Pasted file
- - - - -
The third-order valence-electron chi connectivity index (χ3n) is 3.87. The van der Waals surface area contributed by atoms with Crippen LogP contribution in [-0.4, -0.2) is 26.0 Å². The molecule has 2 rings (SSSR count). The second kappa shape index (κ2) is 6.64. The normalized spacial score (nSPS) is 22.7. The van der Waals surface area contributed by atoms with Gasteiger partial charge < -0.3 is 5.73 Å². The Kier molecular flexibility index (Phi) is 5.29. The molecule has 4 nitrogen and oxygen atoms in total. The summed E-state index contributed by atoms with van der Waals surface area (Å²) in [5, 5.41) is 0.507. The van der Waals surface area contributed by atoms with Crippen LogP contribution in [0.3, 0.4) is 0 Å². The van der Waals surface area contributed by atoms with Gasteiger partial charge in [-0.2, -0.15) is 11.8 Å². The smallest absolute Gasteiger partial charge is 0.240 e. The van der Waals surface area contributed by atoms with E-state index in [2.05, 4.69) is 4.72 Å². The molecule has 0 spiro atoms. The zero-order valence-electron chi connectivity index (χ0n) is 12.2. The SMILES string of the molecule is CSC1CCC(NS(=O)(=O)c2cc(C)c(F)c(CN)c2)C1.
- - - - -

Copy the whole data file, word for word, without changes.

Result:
The third-order valence-electron chi connectivity index (χ3n) is 3.87. The van der Waals surface area contributed by atoms with Crippen LogP contribution in [-0.4, -0.2) is 26.0 Å². The molecule has 2 rings (SSSR count). The second kappa shape index (κ2) is 6.64. The normalized spacial score (nSPS) is 22.7. The van der Waals surface area contributed by atoms with Gasteiger partial charge < -0.3 is 5.73 Å². The Kier molecular flexibility index (Phi) is 5.29. The molecule has 4 nitrogen and oxygen atoms in total. The summed E-state index contributed by atoms with van der Waals surface area (Å²) in [5, 5.41) is 0.507. The van der Waals surface area contributed by atoms with Crippen LogP contribution in [0.3, 0.4) is 0 Å². The van der Waals surface area contributed by atoms with Gasteiger partial charge in [-0.2, -0.15) is 11.8 Å². The smallest absolute Gasteiger partial charge is 0.240 e. The van der Waals surface area contributed by atoms with E-state index in [2.05, 4.69) is 4.72 Å². The molecule has 0 spiro atoms. The zero-order valence-electron chi connectivity index (χ0n) is 12.2. The SMILES string of the molecule is CSC1CCC(NS(=O)(=O)c2cc(C)c(F)c(CN)c2)C1.